In April 2016, the world of Blizzard eSports descended upon Seattle, Washington for the second annual Heroes of the Dorm tournament. The collegiate event, sponsored by Blizzard entertainment and Tespa, saw the Heroic Four teams of University of Texas Arlington, University of Connecticut, University of Tennessee, and Arizona State University fighting it out in the Nexus of Heroes of the Storm for college tuition. In the end, the previous year’s runners up, Arizona State, was victorious under the leadership of players like MichaelUdall and Shot. During this tournament, Blizzard and Chopshop Productions followed the four teams, the result of which was the new documentary that debuted today at BlizzCon, A New Hero. The fascinating story of four very different teams, all comprised of students who play games at a ridiculously high level, makes for a documentary that is hard to look away from. Pam Glennon, the producer of A New Hero, said that Blizzard has always placed an importance on the amateur players and the college students involved in the tournament placed a real, human face to something that seems unnecessary unattainable to most.
From MichaelUdall, the face of Arizona State’s Dream Team, who at seven-years-old would play Halo with his older brother, bossing them all around despite his young age, to DanLeeFor3 from University of Connecticut’s Tricky Turtles who started playing computer games in second grade much to his parent’s dismay, we get to meet members of every team. Heroes of the Dorm gave amateur players exposure that they wouldn’t normally have and Michael Udall spoke of how strange it was to meet with the University president following their win and that professors now email him asking for information about Heroes as well as eSports in general.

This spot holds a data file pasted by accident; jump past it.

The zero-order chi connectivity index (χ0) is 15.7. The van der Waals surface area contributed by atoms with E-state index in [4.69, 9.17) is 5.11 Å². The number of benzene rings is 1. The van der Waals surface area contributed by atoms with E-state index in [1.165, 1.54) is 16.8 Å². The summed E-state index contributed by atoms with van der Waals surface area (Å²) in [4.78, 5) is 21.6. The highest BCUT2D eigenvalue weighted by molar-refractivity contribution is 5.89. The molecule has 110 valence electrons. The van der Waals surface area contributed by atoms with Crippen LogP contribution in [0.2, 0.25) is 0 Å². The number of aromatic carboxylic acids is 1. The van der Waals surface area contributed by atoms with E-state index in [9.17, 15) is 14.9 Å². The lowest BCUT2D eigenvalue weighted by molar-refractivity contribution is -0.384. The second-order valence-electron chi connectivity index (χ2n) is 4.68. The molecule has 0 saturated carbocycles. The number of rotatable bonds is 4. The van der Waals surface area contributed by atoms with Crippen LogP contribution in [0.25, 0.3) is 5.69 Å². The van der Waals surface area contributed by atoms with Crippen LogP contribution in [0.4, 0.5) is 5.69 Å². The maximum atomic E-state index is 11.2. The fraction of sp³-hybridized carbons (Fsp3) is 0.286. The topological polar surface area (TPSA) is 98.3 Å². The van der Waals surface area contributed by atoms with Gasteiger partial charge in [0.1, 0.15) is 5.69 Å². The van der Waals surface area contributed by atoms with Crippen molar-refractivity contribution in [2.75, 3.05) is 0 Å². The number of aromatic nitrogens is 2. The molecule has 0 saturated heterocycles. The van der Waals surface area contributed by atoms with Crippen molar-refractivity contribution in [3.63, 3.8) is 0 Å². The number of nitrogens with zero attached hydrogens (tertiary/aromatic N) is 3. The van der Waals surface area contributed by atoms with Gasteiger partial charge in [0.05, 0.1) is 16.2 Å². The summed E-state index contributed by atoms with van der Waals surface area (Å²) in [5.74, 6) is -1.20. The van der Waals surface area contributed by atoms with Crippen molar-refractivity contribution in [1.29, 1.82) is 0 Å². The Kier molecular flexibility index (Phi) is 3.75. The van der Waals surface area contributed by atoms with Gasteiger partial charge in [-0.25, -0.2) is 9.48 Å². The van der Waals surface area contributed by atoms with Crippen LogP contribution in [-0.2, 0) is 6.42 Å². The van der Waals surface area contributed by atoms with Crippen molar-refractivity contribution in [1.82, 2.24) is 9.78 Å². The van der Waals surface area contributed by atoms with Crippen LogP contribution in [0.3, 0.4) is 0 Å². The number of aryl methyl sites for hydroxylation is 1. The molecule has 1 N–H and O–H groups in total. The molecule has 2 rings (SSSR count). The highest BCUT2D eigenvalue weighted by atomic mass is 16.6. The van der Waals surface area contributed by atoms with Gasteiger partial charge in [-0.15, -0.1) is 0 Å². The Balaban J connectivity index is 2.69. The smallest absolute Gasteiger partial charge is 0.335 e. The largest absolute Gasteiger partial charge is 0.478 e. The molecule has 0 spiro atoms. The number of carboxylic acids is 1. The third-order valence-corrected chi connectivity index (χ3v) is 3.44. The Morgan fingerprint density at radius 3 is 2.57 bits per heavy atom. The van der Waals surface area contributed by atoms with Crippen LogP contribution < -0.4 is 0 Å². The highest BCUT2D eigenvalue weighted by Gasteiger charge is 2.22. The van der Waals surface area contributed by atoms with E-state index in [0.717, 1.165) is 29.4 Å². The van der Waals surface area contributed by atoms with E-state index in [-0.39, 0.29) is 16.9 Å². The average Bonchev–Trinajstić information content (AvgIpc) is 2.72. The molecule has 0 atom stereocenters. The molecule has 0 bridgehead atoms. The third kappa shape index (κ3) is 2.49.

Of interest to me, in particular, was the background of these players provided by their parents and family. The parents talking about how they dealt with their child’s love of games, particularly when they were younger. Many of them put limits on their time, even disapproved of the games entirely. But things change when your kid could win free college tuition by playing those games. It is something I can appreciate as the parent of a burgeoning gamer. In a press conference, Joe Udall, MichaelUdall’s father, mentioned that he helped introduce him to gaming, partially because games like Heroes are similar to playing several chess games at once. He joked that it took longer for his mom to see the benefits.
Collegiate tournaments like Heroes of the Dorm are still new, partially because the collegiate eSports scene is so disorganized. Many of the players echoed that what the sport needs is more stability and infrastructure. Daniel “DanLeeFor3” Lee mentioned that while trying to organize a team for League of Legends, the communication between schools, teams, and tournaments is nearly nonexistent, leading to canceled events and disappointed players. The activity needs more organization if it is going to grow. Add in that the players have no off season and practice for thousands of hours to keep in maybe only one tournament a year and the possibility for burnout is high if schools don’t help support their student athletes.
The second half of the film follows what the teams during the actual tournament. It is so much more than what the average fan sees watching eSports on Twitch or even ESPN. To see everything that goes on behind the scenes should be interesting to any eSports fan. Back in April when I attended Heroes of the Dorm, I had no clue what was happening all around me off stage. This documentary opened that world to the average fan and I loved it.
Premiering at BlizzCon today, A New Hero will be widely released November 8th at 10AM Pacific Time around the web on YouTube, Twitch, and the Heroes of the Dorm website. If you have any interest in eSports, I recommend you find the time to watch this documentary. It is well worth your time and I am sure you will find yourself cheering for these players, even though the tournament ended months ago.